William Faulkner is often associated with Oxford, but his life began in a simple, white clapboard house in New Albany on the corner of Jefferson and Cleveland streets, one of the first homes built on the north side of the town.
The house no longer stands—Faulkner’s parents moved to Oxford after just a year—but Faulkner’s presence seems to linger here. Look up, and you’ll see the writer, gazing down from a water tower; each fall, you can enjoy the literary celebration that is Faulkner Fest.
It’s not surprising, then, that the Union County Heritage Museum turns out to be a must-stop for Faulkner fans. Its galleries offer an excellent history of the region, from its geological beginnings to its modern economy. But the highlight, for me at least, was the Faulkner Garden. Few have as written as evocatively about the natural world as the Nobel-prize winner—and here, on a bright spring morning, a block away from the Faulkner’s birth site, I strolled through a blooming patio, filled with the plants he described, from cotton bolls to honeysuckle. Each planting was accompanied by the writer’s sterling words.
Faulkner may have retained few memories of his year in New Albany, which he mostly spent in his mother’s lap as she nursed his colic. But in his work, the spirit of the Hill Country is strong. New Albany was a town of small farmers and railroad workers, of cold, winter bird hunts and campfires that echoed with tall, tall tales. In other words, New Albany was populated with the same sort of folks that bustled through Faulkner’s Yoknapatawpha County, his “own little postage stamp of native soil,” as he called his fictional creation.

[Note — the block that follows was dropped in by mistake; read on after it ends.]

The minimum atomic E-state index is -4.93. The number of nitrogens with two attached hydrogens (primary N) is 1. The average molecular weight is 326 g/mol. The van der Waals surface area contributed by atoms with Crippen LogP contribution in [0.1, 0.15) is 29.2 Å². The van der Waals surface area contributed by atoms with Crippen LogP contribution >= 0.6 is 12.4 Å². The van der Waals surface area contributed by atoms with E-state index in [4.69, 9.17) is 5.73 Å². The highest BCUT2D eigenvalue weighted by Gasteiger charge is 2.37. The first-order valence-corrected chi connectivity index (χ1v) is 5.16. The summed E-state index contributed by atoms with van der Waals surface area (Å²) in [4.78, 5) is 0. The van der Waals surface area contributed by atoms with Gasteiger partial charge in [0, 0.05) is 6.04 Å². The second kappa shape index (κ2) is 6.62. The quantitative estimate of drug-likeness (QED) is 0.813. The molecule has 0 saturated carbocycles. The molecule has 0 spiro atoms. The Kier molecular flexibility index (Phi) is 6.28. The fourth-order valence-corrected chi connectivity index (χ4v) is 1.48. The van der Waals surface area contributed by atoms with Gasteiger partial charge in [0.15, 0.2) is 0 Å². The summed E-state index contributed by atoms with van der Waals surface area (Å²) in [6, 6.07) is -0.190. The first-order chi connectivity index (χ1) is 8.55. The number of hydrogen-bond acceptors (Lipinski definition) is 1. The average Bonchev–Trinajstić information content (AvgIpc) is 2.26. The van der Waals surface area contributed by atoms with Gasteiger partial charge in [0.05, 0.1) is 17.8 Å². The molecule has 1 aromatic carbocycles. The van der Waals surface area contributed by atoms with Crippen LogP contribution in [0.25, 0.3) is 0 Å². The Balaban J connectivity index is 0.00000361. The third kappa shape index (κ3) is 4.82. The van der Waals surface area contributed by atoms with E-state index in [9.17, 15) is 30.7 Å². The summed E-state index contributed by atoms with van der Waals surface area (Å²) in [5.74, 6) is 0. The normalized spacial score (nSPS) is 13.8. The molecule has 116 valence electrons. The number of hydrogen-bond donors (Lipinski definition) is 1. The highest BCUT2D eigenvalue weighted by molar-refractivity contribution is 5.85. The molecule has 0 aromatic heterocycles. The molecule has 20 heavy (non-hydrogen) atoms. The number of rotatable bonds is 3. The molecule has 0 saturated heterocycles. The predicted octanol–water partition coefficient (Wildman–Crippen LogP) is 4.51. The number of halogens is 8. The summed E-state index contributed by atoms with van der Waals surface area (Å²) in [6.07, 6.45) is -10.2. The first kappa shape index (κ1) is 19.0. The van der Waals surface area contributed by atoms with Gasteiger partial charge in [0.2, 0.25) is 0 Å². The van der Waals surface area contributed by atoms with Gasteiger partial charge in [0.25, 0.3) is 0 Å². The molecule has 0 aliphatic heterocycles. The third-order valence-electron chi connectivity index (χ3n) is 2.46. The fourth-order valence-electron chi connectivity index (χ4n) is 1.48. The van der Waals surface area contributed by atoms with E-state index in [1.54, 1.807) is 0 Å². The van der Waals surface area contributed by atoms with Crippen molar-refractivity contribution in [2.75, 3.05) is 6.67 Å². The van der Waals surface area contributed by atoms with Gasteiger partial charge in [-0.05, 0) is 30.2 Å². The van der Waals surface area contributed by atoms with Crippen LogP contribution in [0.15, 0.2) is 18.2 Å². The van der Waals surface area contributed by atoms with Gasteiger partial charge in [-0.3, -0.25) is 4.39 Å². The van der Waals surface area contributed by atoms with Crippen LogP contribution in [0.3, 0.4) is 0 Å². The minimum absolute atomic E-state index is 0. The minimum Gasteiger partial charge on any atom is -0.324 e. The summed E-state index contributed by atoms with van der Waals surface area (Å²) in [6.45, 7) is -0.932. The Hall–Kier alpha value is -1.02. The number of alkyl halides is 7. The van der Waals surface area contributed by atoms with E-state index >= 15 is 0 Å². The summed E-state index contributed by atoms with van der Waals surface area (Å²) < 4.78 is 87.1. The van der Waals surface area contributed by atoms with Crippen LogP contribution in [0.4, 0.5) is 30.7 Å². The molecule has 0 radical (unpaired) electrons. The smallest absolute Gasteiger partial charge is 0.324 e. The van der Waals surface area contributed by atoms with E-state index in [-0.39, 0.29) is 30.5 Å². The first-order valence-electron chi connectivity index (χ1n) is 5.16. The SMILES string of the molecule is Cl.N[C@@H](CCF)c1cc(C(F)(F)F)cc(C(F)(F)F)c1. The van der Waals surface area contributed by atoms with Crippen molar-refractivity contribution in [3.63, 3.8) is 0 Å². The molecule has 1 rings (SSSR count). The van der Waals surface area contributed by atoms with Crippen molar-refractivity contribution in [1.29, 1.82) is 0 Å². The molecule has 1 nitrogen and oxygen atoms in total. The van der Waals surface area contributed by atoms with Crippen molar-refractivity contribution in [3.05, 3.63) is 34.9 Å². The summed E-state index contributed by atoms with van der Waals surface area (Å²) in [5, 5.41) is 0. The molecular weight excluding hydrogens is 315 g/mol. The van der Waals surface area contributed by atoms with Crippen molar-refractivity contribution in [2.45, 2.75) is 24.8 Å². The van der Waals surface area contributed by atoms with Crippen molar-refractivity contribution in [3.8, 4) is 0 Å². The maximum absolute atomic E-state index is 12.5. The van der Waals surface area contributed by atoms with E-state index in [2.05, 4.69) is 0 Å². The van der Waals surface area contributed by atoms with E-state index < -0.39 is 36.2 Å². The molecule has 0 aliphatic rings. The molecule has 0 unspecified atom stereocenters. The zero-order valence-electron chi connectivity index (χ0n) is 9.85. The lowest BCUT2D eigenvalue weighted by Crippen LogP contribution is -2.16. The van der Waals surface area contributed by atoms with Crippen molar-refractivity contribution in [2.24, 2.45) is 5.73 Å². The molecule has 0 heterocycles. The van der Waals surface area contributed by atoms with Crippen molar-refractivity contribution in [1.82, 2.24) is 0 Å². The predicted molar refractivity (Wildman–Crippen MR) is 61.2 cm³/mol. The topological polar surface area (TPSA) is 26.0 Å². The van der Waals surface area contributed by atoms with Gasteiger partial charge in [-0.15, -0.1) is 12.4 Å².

I was staying at the Concord Inn, in, fittingly, the Faulkner Suite. Just a five-minute drive out of town, the inn set me deep in the pine-studded hills. From the window of the bedroom, I gazed out at cows that happily munched the lawn; from the back patio, I watched the wind rippling across a pond. There were 150 acres of hillside to explore. For those wanting to experience a sense of history fully, the inn includes the Coombs House, a lovingly restored 1867 cabin.
You can still hunt this country, but New Albany’s recent rise as a tourist destination—last year, it was named the best Southern small town by USA Today—is in large part thanks to adventures of a different sort. The Tanglefoot Trail, a 44-mile paved rail trail, opened in 2013, with its northern terminus in downtown New Albany. Here’s another Faulkner connection: the trail follows the path of a rail line that was once owned and operated by the writer’s grandfather. Now, every weekend, you’ll find lots of bike racks affixed to the cars parked downtown—and a whole lot more liveliness in the shops and restaurants.